On 20 June 2014 Federal Act No. 186-FZ dated 28 June 2014 “On amendments to the Commercial Procedure Code of the Russian Federation” was passed. It will enter into legal force on 6 August 2014. FIBA-member Attorneys at Law Borenius Russia present here in a legal alert the main points of the new rules.
1. The major change is the creation of a two-stage cassation appeal process. Firstly, court rulings can be challenged in the District Commercial “Arbitrazhny” Courts. And secondly, after a review by such courts, an appeal can be made with a separate Judicial Board for Economic Disputes of the newly created Supreme Court of the Russian Federation (“Judicial Board”). The Judicial Board reviews the case if it finds a material violation of substantive or procedural law.
2. The term to file an appeal with the Judicial Board is two month after the entry into force of a latest challenged judicial act. The missed term for filing an appeal can be restored by a judge of the Judicial Board, provided that no more than 6 months have passed since the challenged judicial act was made.
3. When an appeal is filed with the second cassation instance, a single judge of the Judicial Board decides whether to refer the case for a review to the Judicial Board or not. The chairman and a vice-chairman of the Supreme Court of the RF are also entitled to refer the case to the Judicial Board, regardless of the decision of a single judge.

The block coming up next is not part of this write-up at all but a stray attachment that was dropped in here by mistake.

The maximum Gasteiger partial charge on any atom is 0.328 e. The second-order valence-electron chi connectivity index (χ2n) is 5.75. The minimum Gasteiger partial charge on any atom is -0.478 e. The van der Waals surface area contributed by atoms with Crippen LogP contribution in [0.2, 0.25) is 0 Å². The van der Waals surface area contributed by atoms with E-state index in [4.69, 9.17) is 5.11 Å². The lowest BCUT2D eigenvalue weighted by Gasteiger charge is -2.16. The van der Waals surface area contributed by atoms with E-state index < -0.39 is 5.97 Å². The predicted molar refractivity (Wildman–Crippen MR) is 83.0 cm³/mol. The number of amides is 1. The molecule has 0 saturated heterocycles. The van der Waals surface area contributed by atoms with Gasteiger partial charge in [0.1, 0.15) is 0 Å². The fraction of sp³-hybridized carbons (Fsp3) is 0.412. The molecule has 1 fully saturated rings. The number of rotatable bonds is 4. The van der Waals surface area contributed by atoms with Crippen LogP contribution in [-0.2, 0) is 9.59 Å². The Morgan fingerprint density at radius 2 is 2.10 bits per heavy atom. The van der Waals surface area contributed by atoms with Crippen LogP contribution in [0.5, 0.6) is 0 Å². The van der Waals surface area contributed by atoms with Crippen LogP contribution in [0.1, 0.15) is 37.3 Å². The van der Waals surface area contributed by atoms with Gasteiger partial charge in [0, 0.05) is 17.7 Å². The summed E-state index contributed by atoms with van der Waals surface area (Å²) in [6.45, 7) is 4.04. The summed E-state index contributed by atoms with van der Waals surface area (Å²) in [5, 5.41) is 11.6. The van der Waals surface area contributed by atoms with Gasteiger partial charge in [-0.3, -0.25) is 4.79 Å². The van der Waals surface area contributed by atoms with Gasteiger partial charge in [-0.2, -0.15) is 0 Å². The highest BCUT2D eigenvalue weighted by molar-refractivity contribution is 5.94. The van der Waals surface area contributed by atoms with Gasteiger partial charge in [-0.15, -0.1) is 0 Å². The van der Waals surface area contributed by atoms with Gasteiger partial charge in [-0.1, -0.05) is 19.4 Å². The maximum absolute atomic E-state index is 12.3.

1. The Presidium of the Supreme Court of the RF (“Presidium”) will hear supervisory appeals against decisions of the Judicial Board for Economic Disputes. Such appeals should be filed within 3 months after the challenged judicial act enters into force.
2. Similarly to the second cassation, a single judge of the Supreme Court will decide whether to refer the case for a supervisory review to the Presidium. The chairman and a vice-chairman of the Supreme Court of the RF are also entitled to refer the case to the Presidium, regardless of the decision of a single judge.
3. The Presidium considers the case if it establishes that the challenged decision violates the uniformity of interpretation and application of norms of law, rights and lawful interests of general public, or human rights and freedoms protected by the Constitution, universal principals of international law and international treaties.
For more information, please contact: Andrei Gusev or Anna Zabrotskaya at Borenius Russia. Webside: Attorneys at Law Borenius Russia